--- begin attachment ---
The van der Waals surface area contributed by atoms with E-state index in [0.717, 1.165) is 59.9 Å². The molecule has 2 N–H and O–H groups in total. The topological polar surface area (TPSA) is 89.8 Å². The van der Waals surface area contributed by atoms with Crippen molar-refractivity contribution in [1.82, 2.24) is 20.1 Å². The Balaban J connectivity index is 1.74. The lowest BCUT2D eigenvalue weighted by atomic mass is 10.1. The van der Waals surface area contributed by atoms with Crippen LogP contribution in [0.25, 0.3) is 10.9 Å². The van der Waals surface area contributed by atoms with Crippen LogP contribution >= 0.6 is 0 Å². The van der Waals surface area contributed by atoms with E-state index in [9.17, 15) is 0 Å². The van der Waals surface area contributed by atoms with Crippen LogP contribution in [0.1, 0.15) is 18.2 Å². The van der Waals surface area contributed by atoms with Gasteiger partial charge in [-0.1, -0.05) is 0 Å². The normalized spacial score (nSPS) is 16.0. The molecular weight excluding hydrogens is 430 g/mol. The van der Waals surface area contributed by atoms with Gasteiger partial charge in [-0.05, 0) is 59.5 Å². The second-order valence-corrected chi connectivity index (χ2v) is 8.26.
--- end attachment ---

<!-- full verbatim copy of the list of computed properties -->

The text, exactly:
The van der Waals surface area contributed by atoms with E-state index in [0.717, 1.165) is 59.9 Å². The molecule has 2 N–H and O–H groups in total. The topological polar surface area (TPSA) is 89.8 Å². The van der Waals surface area contributed by atoms with Crippen molar-refractivity contribution in [1.82, 2.24) is 20.1 Å². The Balaban J connectivity index is 1.74. The lowest BCUT2D eigenvalue weighted by atomic mass is 10.1. The van der Waals surface area contributed by atoms with Crippen LogP contribution in [0.25, 0.3) is 10.9 Å². The van der Waals surface area contributed by atoms with Crippen LogP contribution >= 0.6 is 0 Å². The van der Waals surface area contributed by atoms with E-state index in [9.17, 15) is 0 Å². The van der Waals surface area contributed by atoms with Crippen LogP contribution in [0.1, 0.15) is 18.2 Å². The van der Waals surface area contributed by atoms with Gasteiger partial charge in [-0.1, -0.05) is 0 Å². The normalized spacial score (nSPS) is 16.0. The molecular weight excluding hydrogens is 430 g/mol. The van der Waals surface area contributed by atoms with Gasteiger partial charge in [-0.05, 0) is 59.5 Å². The second-order valence-corrected chi connectivity index (χ2v) is 8.26.